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Etymology: Gk, hyper, L, calx, lime, haima, blood; Gk, nephros, kidney, pathos, disease
a progressive disorder of kidney function caused by an excessive level of calcium in the blood. The calcium causes cumulative functional and histological abnormalities that lead to a decreased glomerular filtration rate and kidney failure.
Renal damage due to hypercalcemia. It is usually caused by hyperparathyroidism, sarcoidosis, excess intake of vitamin D, excess use of calcium-containing antacids, multiple myeloma, malignant disease, and, occasionally, by immobilization or Paget disease.
See also: nephropathy
pertaining to hypercalcemia.
continuous high blood levels of calcium reduce renal efficiency and may cause mineralization of tubules and then glomeruli.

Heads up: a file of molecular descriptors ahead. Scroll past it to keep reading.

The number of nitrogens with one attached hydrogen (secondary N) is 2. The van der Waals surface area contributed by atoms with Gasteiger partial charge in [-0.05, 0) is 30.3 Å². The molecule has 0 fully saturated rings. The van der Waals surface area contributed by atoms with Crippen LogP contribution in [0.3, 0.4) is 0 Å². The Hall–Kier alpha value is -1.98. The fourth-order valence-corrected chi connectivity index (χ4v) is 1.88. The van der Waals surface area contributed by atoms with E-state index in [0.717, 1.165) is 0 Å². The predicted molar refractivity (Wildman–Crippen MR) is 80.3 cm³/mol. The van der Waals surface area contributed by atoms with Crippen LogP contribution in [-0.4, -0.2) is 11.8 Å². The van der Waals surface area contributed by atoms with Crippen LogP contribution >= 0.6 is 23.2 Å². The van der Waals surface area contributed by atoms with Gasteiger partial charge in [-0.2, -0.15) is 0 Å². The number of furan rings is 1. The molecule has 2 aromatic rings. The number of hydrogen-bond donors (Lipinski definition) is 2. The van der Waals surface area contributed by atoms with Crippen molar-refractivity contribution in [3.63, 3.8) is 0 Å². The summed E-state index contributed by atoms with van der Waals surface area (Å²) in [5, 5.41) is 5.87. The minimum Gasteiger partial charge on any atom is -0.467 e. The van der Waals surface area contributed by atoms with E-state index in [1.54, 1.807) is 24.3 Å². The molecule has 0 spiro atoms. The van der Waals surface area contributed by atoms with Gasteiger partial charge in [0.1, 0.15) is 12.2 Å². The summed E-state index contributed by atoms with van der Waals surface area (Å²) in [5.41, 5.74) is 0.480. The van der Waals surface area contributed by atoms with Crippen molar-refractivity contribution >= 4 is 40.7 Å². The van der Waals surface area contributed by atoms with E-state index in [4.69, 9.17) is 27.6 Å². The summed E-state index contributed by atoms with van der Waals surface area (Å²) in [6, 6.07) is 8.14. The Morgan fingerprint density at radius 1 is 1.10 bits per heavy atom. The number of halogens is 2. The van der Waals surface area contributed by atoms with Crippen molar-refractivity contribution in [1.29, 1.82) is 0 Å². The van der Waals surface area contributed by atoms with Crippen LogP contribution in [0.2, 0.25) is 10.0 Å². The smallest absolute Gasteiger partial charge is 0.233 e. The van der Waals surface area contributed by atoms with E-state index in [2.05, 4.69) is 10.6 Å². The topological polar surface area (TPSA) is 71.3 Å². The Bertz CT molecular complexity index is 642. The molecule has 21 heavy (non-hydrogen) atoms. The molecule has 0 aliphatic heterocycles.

any disease of the kidneys.
see analgesic nephropathy.
baby chick nephropathy
see visceral gout.
different types of renal disease have been recorded as occurring on a familial basis in Finnish-Landrace sheep and several breeds of dogs, including Lhasa apsos, Shih tzus, Samoyeds, Bull terriers, Norwegian elkhounds, Cocker spaniels and Basenjis.
suspected of being familial in many dog breeds especially Malamute, Miniature schnauzer, Keeshond, German shepherd; characterized by renal failure in immature or young adult dogs. The pathogenesis is poorly understood, hence the retention of the title nephropathy.
caused by mycotoxins, such as ochratoxin and citrinin, produced by Penicillium and Aspergillus spp.
see hemoglobinuric nephrosis.
pyelonephritis in which the renal scarring results from vesicoureteric reflux, with radiological appearance of intrarenal reflux.